Fair Means Unbalanced
According to this article in the San Diego Union-Tribune
It's standard operating procedure for journalists covering a controversial issue to offer contrasting opinions in the interest of balance.
But for years there's been consensus on this topic among scientists, with just a few skeptics on the fringe. Sometimes the facts are so overwhelming on one side that it's unfair and inaccurate to give equal weight to both sides. This is one of those times.
Journalists have gradually accepted that, and people who follow climate change closely have noticed. When I asked a couple of scientists and a senior research fellow at the Pew Center on Global Climate Change why they thought this has happened, they answered along the lines of the Pew Center's Jay Gulledge, who said, “The science became all the more compelling in the last year.”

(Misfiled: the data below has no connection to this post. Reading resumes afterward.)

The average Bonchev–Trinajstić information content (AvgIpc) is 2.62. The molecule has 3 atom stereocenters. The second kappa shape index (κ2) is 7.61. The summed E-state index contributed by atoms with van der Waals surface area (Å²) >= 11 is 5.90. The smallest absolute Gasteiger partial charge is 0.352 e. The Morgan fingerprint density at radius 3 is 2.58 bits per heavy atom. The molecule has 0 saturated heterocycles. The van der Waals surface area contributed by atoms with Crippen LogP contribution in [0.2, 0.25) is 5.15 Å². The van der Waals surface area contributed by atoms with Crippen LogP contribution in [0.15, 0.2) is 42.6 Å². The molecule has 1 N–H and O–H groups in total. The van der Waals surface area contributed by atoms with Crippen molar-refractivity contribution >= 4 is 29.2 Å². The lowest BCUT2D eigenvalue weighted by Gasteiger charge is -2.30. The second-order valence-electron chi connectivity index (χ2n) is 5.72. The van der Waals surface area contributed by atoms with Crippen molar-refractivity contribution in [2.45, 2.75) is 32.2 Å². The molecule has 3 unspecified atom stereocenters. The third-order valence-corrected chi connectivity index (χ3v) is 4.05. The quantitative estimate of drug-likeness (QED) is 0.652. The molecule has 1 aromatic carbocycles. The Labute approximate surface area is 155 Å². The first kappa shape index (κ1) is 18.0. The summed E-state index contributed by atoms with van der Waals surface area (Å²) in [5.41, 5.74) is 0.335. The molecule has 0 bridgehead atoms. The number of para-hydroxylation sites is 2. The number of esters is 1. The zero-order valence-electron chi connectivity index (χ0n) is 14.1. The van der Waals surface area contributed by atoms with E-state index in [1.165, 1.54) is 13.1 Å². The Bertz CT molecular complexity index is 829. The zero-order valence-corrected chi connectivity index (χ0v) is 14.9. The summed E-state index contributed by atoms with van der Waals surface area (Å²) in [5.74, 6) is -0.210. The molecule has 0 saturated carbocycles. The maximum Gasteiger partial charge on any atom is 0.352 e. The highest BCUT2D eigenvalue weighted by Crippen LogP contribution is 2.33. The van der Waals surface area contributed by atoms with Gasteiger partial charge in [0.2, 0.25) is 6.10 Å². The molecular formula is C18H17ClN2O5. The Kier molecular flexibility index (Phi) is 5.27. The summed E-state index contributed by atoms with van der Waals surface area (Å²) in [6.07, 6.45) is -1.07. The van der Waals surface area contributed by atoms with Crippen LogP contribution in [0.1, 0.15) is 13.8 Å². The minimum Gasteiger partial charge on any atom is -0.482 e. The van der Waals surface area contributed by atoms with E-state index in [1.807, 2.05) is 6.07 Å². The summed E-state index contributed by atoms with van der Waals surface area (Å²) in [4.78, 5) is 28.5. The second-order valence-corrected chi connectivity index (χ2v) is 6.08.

Ah, yes, that compelling science. But how compelling is it?
For staff writer Craig Rose, it was “a watershed moment” when the international report on climate change concluded that the chances are at least 90 percent that global warming is caused by human activity.
Well, if it's 90% certain, then it's 100% certain, I suppose. Errr.
Labels: Global Warming